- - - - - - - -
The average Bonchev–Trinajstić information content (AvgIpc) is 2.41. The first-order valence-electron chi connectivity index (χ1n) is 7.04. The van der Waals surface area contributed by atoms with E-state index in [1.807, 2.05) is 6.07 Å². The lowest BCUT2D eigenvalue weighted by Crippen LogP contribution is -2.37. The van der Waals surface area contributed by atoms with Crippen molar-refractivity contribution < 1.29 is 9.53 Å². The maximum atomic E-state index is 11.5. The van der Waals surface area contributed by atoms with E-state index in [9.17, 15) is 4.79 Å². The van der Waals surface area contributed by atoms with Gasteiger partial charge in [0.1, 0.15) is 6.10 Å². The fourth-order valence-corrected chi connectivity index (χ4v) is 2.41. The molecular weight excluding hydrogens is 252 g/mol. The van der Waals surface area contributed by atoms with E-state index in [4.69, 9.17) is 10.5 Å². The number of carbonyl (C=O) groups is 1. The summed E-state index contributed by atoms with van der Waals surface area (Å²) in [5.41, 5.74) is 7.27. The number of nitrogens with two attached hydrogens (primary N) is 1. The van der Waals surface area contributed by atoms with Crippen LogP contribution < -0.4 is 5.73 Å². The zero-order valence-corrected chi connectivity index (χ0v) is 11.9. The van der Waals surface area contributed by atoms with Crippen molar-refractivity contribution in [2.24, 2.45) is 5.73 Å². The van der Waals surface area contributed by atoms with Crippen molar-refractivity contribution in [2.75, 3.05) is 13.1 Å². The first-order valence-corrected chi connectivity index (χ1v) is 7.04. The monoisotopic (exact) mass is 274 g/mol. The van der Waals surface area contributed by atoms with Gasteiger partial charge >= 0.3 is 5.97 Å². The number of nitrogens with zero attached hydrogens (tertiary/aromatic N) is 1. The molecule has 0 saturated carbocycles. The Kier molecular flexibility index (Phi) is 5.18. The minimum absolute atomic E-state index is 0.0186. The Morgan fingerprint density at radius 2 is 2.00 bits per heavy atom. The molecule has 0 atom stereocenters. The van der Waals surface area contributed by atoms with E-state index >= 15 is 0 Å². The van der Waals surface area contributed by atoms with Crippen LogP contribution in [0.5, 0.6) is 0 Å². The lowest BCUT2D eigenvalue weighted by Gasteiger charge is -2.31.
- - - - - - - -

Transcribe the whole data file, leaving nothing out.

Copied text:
The average Bonchev–Trinajstić information content (AvgIpc) is 2.41. The first-order valence-electron chi connectivity index (χ1n) is 7.04. The van der Waals surface area contributed by atoms with E-state index in [1.807, 2.05) is 6.07 Å². The lowest BCUT2D eigenvalue weighted by Crippen LogP contribution is -2.37. The van der Waals surface area contributed by atoms with Crippen molar-refractivity contribution < 1.29 is 9.53 Å². The maximum atomic E-state index is 11.5. The van der Waals surface area contributed by atoms with E-state index in [9.17, 15) is 4.79 Å². The van der Waals surface area contributed by atoms with Gasteiger partial charge in [0.1, 0.15) is 6.10 Å². The fourth-order valence-corrected chi connectivity index (χ4v) is 2.41. The molecular weight excluding hydrogens is 252 g/mol. The van der Waals surface area contributed by atoms with E-state index in [4.69, 9.17) is 10.5 Å². The number of carbonyl (C=O) groups is 1. The summed E-state index contributed by atoms with van der Waals surface area (Å²) in [5.41, 5.74) is 7.27. The number of nitrogens with two attached hydrogens (primary N) is 1. The van der Waals surface area contributed by atoms with Crippen LogP contribution < -0.4 is 5.73 Å². The zero-order valence-corrected chi connectivity index (χ0v) is 11.9. The van der Waals surface area contributed by atoms with Crippen molar-refractivity contribution in [2.24, 2.45) is 5.73 Å². The van der Waals surface area contributed by atoms with Crippen molar-refractivity contribution in [2.75, 3.05) is 13.1 Å². The first-order valence-corrected chi connectivity index (χ1v) is 7.04. The monoisotopic (exact) mass is 274 g/mol. The van der Waals surface area contributed by atoms with Gasteiger partial charge >= 0.3 is 5.97 Å². The number of nitrogens with zero attached hydrogens (tertiary/aromatic N) is 1. The molecule has 0 saturated carbocycles. The Kier molecular flexibility index (Phi) is 5.18. The minimum absolute atomic E-state index is 0.0186. The Morgan fingerprint density at radius 2 is 2.00 bits per heavy atom. The molecule has 0 atom stereocenters. The van der Waals surface area contributed by atoms with E-state index >= 15 is 0 Å². The van der Waals surface area contributed by atoms with Crippen LogP contribution in [0.5, 0.6) is 0 Å². The lowest BCUT2D eigenvalue weighted by Gasteiger charge is -2.31.